While you can get stands for each of the instruments mentioned above, there’s no one rock-solid “universal field theory” commercial solution available. A foot placed on a convenient stand leg of an Anderson stand can often stabilize it very well, but multiple stands with only one free foot leave little room for error. SAXRAX stands are great — as long as you are playing the horns for which they build their stands; no bass clarinet options in their inventory at all. (They also are expensive as hell, and did not exist forty years ago when the first version of this stand system was made.) And, particularly for the ultra-top heavy bass clarinet, those stands that are available for purchase are usually “tippy” and unstable if exposed to any form of accidental contact.

I have even seen one instance of two different stands (a clarinet/alto sax stand, and a tenor sax stand) both tipped over at the same time, one after another. Mind you, neither one fell (instead, they were caught at the last instant), but the potential was there for one big catastrophe.

One Family’s Solution

So, I (or perhaps I should say we, for my father played an integral part in the process) assembled one. My objectives were to, a) avoid the dreaded tip-over problem; b) not hold the baritone by the bell (as with a Hamilton, bell-scratching, key word stressing, wrap around clamp type of stand, a horror to anyone who cares about their precious horn); c) keep it compact (for easy trips into and out of the pits and bandstands); d) keep it portable; and e) make it as versatile as possible.

In the end, I succeeded with a design that my father suggested to me back in the 1960s when I first became aware of the problem, a design I now call the “modified H-bar stand”. The original one that he lovingly created for me in a single weekend is long since gone, stolen by the evil brother of my future step-daughter-in-law’s husband (a bassoon/baritone player, who coveted it after we finished a production of Company after work at Loretto-Hilton theater in Saint Louis back in the 1970s — mind you, the experience of playing as one of two baris pumping away during the dance numbers in the second act almost made it worthwhile.) However, I recreated it on my own ten years later when I again started playing after a long hiatus, and then rebuilt it again to “quality standards” in the early 1990s.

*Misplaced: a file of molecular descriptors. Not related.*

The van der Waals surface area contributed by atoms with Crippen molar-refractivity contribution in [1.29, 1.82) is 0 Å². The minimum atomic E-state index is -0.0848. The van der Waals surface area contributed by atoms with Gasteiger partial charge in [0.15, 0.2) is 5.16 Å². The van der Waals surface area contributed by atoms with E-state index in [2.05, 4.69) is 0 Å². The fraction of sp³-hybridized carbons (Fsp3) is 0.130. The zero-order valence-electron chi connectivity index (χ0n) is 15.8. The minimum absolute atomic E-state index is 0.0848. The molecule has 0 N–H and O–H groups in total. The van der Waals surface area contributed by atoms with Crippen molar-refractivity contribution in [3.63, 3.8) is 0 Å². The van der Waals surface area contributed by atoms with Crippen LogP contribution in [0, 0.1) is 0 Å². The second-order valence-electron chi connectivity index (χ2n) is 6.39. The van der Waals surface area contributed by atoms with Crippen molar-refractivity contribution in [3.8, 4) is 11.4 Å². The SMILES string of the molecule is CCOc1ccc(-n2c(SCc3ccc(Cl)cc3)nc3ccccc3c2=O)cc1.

Originally, I put together an extensive article on this instrument stand of instrument stands for the inhabitants of The Woodwind Forum, complete with posed photos atop our hot tub in our sunny back yard in Pearland TX. (The photos were taken outdoors to avoid the flash reflection problem inherent with plated musical instruments — the “non-point” light source that is the sun avoids this “flash back” problem completely.) However, for some reason or other, the original got misplaced (I suspect the ill-advised actions of a malicious tenor player, but no matter). A pity, really, as it had a full scaled layout illustration of the completed stand as well.

In our current situation, I don’t have access to all of the components which I will be mentioning, nor all of the horns any longer, nor a decent graphics program in which to re-image the illustration. So, I cannot completely recreate the original version of this article. (I do have all of the original photographs, however, kept in a folder on my hard drive separate from the iPhoto archive, which I recently cleared out completely.) In any event, my lovely wife Joyce Ann and I have done our best to put things back in order for this follow-on version. Here’s hoping that it helps at least one person to reach this ultimate plateau of horn accessibility and stability.

The ultimate woodwind doubler’s stand: Here’s how to make your own

Scattered throughout the body of this article is a set of references to various “removable” hardware items, such as the baritone stand attachment bolts, wing nuts, and washers of various types and sizes, and rubber toilet seat grommets/feet. When doing your initial purchases, take the time (and money) to buy five or six extra of each. There’s nothing worse than finding out you’ve lost that critical washer or wing nut the afternoon of a band job, and then learning that the local hardware is fresh out of the same size. As Kelly Bundy, of Married…With Children fame once said, “Forewarned is four-armed”.